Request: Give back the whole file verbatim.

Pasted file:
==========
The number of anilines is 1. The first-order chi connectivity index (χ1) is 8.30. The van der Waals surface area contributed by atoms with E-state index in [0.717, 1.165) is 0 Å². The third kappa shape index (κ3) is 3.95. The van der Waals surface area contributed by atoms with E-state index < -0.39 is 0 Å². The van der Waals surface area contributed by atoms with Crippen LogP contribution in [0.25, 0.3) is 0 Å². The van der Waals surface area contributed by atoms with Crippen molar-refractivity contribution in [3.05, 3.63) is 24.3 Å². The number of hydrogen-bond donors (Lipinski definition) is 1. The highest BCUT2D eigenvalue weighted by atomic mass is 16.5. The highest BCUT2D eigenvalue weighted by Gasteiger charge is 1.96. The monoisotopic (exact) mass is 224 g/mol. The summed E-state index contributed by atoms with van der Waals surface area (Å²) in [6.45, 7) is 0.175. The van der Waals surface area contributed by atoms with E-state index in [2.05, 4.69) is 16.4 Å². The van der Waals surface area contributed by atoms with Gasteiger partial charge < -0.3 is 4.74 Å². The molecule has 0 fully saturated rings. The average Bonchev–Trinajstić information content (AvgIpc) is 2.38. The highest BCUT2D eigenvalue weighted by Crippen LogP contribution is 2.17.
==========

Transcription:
The number of anilines is 1. The first-order chi connectivity index (χ1) is 8.30. The van der Waals surface area contributed by atoms with E-state index in [0.717, 1.165) is 0 Å². The third kappa shape index (κ3) is 3.95. The van der Waals surface area contributed by atoms with E-state index < -0.39 is 0 Å². The van der Waals surface area contributed by atoms with Crippen LogP contribution in [0.25, 0.3) is 0 Å². The van der Waals surface area contributed by atoms with Crippen molar-refractivity contribution in [3.05, 3.63) is 24.3 Å². The number of hydrogen-bond donors (Lipinski definition) is 1. The highest BCUT2D eigenvalue weighted by atomic mass is 16.5. The highest BCUT2D eigenvalue weighted by Gasteiger charge is 1.96. The monoisotopic (exact) mass is 224 g/mol. The summed E-state index contributed by atoms with van der Waals surface area (Å²) in [6.45, 7) is 0.175. The van der Waals surface area contributed by atoms with E-state index in [2.05, 4.69) is 16.4 Å². The van der Waals surface area contributed by atoms with Gasteiger partial charge < -0.3 is 4.74 Å². The molecule has 0 fully saturated rings. The average Bonchev–Trinajstić information content (AvgIpc) is 2.38. The highest BCUT2D eigenvalue weighted by Crippen LogP contribution is 2.17.